For whole-cell current-clamp recordings, we used 7–10 MΩ patch pipettes filled with internal solution containing (in mm): 150 KMeSO4, 0.2 EGTA, 2 MgCl2, 2 Na2ATP, 0.3 NaGTP, and 10 HEPES (the pH was adjusted to 7.3 with KOH). Bridge balance was used to compensate the series resistance. In addition, capacitance compensation was used to decrease the charging time of the pipette to <50 μsec. Resting potentials were between −65 and −80 mV. Membrane potentials were set to −80 mV by applying a small hyperpolarizing holding current if necessary. Stimulation of the mossy fiber tract was made with a patch pipette located in the stratum lucidum in subregion CA3c. A stimulus isolation unit (List, Darmstadt, Germany) was used to generate pulses with a duration of 200 μsec and amplitude of −5 to −10 V.
For whole-cell voltage-clamp recordings, we used 5–7 MΩ pipettes filled with a solution containing (in mm): 135 CsCl, 10 EGTA, 4 MgCl2, 4 Na2ATP, 0.3 NaGTP, 10 Na2-phosphocreatine, and 10 HEPES (the pH was adjusted to 7.3 with CsOH). The bath solution contained (in mm): 105 NaCl, 25 NaHCO3, 25 glucose, 2.5 KCl, 1.25 NaH2PO4, 2 CaCl2, 1 MgCl2, 1 μm tetrodotoxin, 20 tetraethylammonium chloride, and 5 4-aminopyridine to block voltage-gated Na+and K+ channels, respectively. Leak and capacitive currents were subtracted using two P/−4 sequences within each protocol. Current traces shown in the figures represent the averages of two to five sweeps. Series resistance compensation was enabled in all experiments (compensation 80–90%; lag 20–30 μsec).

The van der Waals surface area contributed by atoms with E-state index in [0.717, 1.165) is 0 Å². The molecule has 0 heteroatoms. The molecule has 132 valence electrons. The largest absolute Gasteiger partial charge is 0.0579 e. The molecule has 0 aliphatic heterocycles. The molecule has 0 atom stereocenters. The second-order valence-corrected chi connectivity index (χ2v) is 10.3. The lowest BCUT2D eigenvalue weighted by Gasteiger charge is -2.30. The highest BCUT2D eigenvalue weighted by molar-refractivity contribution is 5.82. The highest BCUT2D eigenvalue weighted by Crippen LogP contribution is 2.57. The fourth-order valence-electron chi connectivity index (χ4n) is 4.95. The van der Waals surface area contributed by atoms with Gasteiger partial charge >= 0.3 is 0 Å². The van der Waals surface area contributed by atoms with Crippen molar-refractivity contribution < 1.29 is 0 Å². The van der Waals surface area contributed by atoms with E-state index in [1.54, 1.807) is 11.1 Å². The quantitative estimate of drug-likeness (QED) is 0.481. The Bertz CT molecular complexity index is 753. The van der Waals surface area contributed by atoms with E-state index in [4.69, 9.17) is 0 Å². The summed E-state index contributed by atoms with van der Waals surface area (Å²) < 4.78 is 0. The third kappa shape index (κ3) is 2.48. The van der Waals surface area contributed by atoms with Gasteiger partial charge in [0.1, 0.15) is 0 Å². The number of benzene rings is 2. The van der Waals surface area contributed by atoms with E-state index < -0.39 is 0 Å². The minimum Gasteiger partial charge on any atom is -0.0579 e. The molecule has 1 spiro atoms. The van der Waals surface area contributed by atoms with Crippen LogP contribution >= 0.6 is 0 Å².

The series resistance was typically between 20 and 50 MΩ. Assuming a membrane capacitance of ∼1 pF (Geiger and Jonas, 2000), this would correspond to a voltage-clamp time constant τ =R s C mof 20–50 μsec. If the series resistance exceeded a value of 50 MΩ, the recordings were aborted. In some recordings, unclamped tail currents with very slow time course were apparent (these currents may have been generated in neighboring boutons). These recordings were discarded. All chemicals were obtained from Sigma (St. Louis, MO), Merck (Darmstadt, Germany), Riedel-de Haën, or Gerbu. Recordings were made at 23 ± 1°C.